Of course it does. That’s where the idea of a *representative* sample comes from. You wouldn’t expect an election poll taken at either of the national conventions to be accurate, would you? Neither do statisticians. A big part of statistics is learning how to construct representative, random samples.

If I want to find out how voters from Illinois feel about the upcoming election, and I decide to poll 1,000 people living in Chicago and no one from downstate, that will probably not be an accurate measure of how the people from the state of Illinois feel. Likewise if I were to poll 1,000 people from downstate and no one from Chicago.

The point is that you first must determine what, exactly, you’re trying to find out. If you’re wanting to know what the people of Illinois feel about the upcoming election, you’d need to have a representational mix of people from the entire state of Illinois in your sample.

There are several ways of selecting samples. Using my example, you could use simple random sampling, in which you would, say, instruct a computer to randomly generate 1,000 social security numbers originating in Illinois (and then generate more as needed to replace those who have moved out of state, who are too young to vote, etc.). This would (assuming your random number generator is sound) generate a purely random sample of citizens living in Illinois who have a social security number.

Another method is called “cluster sampling.” In this method, again using my example, you would divide the state up into parts. You could use counties. You would then take a random sample of those counties (by, say, assigning each one a number and generating ten or fifteen numbers), and in the counties you selected, you would do your survey. The disadvantage to this is that the distribution of counties may not be representative of the distribution of people. If there are 5 heavily populated counties and 95 rural counties, odds are I would randomly pick few if any heavily populated counties. Thus the sample would not be representative.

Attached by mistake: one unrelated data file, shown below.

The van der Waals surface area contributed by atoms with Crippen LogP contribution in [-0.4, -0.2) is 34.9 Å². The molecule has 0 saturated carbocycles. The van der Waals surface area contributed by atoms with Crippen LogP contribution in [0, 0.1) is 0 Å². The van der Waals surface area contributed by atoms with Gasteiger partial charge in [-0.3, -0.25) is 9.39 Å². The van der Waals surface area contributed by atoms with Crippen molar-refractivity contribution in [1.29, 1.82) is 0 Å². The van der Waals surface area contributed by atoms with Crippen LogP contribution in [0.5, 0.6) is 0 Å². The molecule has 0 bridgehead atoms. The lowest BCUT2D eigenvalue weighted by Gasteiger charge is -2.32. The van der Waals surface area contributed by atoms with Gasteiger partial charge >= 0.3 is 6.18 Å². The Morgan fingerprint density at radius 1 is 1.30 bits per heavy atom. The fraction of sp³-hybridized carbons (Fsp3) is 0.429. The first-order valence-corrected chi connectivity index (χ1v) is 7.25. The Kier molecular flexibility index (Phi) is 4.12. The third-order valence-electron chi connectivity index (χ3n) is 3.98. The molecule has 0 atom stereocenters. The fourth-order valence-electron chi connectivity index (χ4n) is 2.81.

Yet another method of sampling is “stratified random sampling.” In this method, you again attempt to break up the population into meaningful bits which would likely have different opinions about whatever it is you’re trying to find out. Perhaps for my example we could split Illinois into low-income, medium-income, and high-income groups. In each of these groups we could do a simple random sample, and that way we could be sure that each group is equally represented. Aha! You say, “What if each group is not equal in the overall population?” Then you should proportion your sample to reflect that. If Illinois has a 20% high-income, 50% mid-income, and 30% low-income population, your sample should reflect that. Randomly select 200 people from the high-income group, 500 from the mid-income group, and 300 from the low-income group. In this way, each of those three groups would be accurately represented within your sample.

Finally, there is “Multistage sampling.” This is exactly what it sounds like: You combine the previous methods to refine your sample further.

For example: Determine whether each county in Illinois is high-population, medium-population, or low-population (stratified sampling). Randomly select 20 counties, in proportion (so if 3/5 of Illinois counties are medium-population, however you define that, 12 counties should be medium-population, etc.). In each of these counties, determine income levels and randomly sample 50 people from each county, in proportion with their income (stratified sampling again). This method of sampling would ensure that your final sample was proportionally distributed among heavily-populated and sparsely-populated counties, and that within those counties, your sample was proportionally distributed across income levels. Basically, people from both dense and sparse areas are fairly represented, as are people of various income levels. That’s an example of multistage sampling using stratified sampling twice. There are other ways of doing it.

As I said, a big part of statistics is learning to construct representative samples. This is a bit simplified (and possibly wrong on some details, as I’m not a statistician, I’ve just studied it), but the general idea is there.

To sum up, yes, it matters a GREAT DEAL where you sample from, which is why great efforts are undertaken to ensure representative, random sampling.